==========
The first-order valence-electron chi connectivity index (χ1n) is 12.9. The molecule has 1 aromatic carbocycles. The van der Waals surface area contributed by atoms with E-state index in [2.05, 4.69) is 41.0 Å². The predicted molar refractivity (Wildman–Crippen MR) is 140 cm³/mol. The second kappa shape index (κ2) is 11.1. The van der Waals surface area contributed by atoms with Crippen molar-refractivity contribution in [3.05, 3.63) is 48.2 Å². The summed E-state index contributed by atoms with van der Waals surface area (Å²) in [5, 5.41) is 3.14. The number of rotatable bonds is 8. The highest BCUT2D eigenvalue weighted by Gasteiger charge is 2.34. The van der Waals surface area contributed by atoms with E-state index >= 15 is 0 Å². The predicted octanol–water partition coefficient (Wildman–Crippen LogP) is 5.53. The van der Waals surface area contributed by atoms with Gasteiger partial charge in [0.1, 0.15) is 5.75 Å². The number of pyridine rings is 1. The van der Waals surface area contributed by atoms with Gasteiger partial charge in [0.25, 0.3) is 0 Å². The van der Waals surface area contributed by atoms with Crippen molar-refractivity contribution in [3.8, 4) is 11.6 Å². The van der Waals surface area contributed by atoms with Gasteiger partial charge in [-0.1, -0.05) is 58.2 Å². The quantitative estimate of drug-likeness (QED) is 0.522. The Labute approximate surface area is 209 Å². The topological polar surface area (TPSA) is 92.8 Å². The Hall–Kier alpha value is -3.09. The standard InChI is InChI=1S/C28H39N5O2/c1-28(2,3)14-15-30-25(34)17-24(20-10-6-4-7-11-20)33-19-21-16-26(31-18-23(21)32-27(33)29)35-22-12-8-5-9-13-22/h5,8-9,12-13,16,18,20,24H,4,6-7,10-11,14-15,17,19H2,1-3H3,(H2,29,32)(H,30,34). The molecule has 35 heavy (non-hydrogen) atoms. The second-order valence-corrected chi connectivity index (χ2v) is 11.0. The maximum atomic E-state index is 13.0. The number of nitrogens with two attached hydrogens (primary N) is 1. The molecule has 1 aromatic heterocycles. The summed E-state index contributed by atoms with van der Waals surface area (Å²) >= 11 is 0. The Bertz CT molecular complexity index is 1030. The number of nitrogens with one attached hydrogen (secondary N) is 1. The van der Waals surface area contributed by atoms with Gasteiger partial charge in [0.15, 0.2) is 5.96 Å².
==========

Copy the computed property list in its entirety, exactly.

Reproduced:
The first-order valence-electron chi connectivity index (χ1n) is 12.9. The molecule has 1 aromatic carbocycles. The van der Waals surface area contributed by atoms with E-state index in [2.05, 4.69) is 41.0 Å². The predicted molar refractivity (Wildman–Crippen MR) is 140 cm³/mol. The second kappa shape index (κ2) is 11.1. The van der Waals surface area contributed by atoms with Crippen molar-refractivity contribution in [3.05, 3.63) is 48.2 Å². The summed E-state index contributed by atoms with van der Waals surface area (Å²) in [5, 5.41) is 3.14. The number of rotatable bonds is 8. The highest BCUT2D eigenvalue weighted by Gasteiger charge is 2.34. The van der Waals surface area contributed by atoms with E-state index >= 15 is 0 Å². The predicted octanol–water partition coefficient (Wildman–Crippen LogP) is 5.53. The van der Waals surface area contributed by atoms with Gasteiger partial charge in [0.1, 0.15) is 5.75 Å². The number of pyridine rings is 1. The van der Waals surface area contributed by atoms with Gasteiger partial charge in [0.25, 0.3) is 0 Å². The van der Waals surface area contributed by atoms with Crippen molar-refractivity contribution in [3.8, 4) is 11.6 Å². The van der Waals surface area contributed by atoms with Gasteiger partial charge in [-0.1, -0.05) is 58.2 Å². The quantitative estimate of drug-likeness (QED) is 0.522. The Labute approximate surface area is 209 Å². The topological polar surface area (TPSA) is 92.8 Å². The Hall–Kier alpha value is -3.09. The standard InChI is InChI=1S/C28H39N5O2/c1-28(2,3)14-15-30-25(34)17-24(20-10-6-4-7-11-20)33-19-21-16-26(31-18-23(21)32-27(33)29)35-22-12-8-5-9-13-22/h5,8-9,12-13,16,18,20,24H,4,6-7,10-11,14-15,17,19H2,1-3H3,(H2,29,32)(H,30,34). The molecule has 35 heavy (non-hydrogen) atoms. The second-order valence-corrected chi connectivity index (χ2v) is 11.0. The maximum atomic E-state index is 13.0. The number of nitrogens with two attached hydrogens (primary N) is 1. The molecule has 1 aromatic heterocycles. The summed E-state index contributed by atoms with van der Waals surface area (Å²) >= 11 is 0. The Bertz CT molecular complexity index is 1030. The number of nitrogens with one attached hydrogen (secondary N) is 1. The van der Waals surface area contributed by atoms with Gasteiger partial charge in [0.15, 0.2) is 5.96 Å².